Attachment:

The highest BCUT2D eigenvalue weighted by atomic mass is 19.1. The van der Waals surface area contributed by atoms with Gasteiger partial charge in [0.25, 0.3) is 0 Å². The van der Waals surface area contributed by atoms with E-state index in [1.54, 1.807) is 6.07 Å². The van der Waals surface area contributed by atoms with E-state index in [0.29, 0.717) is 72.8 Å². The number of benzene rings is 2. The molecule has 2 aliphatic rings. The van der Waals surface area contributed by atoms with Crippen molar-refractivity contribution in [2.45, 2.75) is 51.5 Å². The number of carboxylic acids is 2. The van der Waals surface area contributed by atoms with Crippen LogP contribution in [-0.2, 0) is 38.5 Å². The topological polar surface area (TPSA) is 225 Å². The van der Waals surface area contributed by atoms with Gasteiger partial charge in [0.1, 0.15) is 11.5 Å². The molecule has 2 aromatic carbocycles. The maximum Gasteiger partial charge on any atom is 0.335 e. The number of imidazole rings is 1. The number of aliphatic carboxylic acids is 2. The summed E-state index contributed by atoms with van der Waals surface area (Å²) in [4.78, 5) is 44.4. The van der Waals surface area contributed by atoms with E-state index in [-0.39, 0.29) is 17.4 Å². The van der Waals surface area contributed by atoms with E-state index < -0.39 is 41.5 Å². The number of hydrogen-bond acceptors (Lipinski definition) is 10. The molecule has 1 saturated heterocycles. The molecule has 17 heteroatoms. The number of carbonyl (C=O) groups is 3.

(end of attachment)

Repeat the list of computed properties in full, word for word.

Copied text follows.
The highest BCUT2D eigenvalue weighted by atomic mass is 19.1. The van der Waals surface area contributed by atoms with Gasteiger partial charge in [0.25, 0.3) is 0 Å². The van der Waals surface area contributed by atoms with E-state index in [1.54, 1.807) is 6.07 Å². The van der Waals surface area contributed by atoms with E-state index in [0.29, 0.717) is 72.8 Å². The number of benzene rings is 2. The molecule has 2 aliphatic rings. The van der Waals surface area contributed by atoms with Crippen molar-refractivity contribution in [2.45, 2.75) is 51.5 Å². The number of carboxylic acids is 2. The van der Waals surface area contributed by atoms with Crippen LogP contribution in [-0.2, 0) is 38.5 Å². The topological polar surface area (TPSA) is 225 Å². The van der Waals surface area contributed by atoms with Gasteiger partial charge in [0.1, 0.15) is 11.5 Å². The molecule has 2 aromatic carbocycles. The maximum Gasteiger partial charge on any atom is 0.335 e. The number of imidazole rings is 1. The number of aliphatic carboxylic acids is 2. The summed E-state index contributed by atoms with van der Waals surface area (Å²) in [4.78, 5) is 44.4. The van der Waals surface area contributed by atoms with E-state index in [-0.39, 0.29) is 17.4 Å². The van der Waals surface area contributed by atoms with E-state index < -0.39 is 41.5 Å². The number of hydrogen-bond acceptors (Lipinski definition) is 10. The molecule has 1 saturated heterocycles. The molecule has 17 heteroatoms. The number of carbonyl (C=O) groups is 3.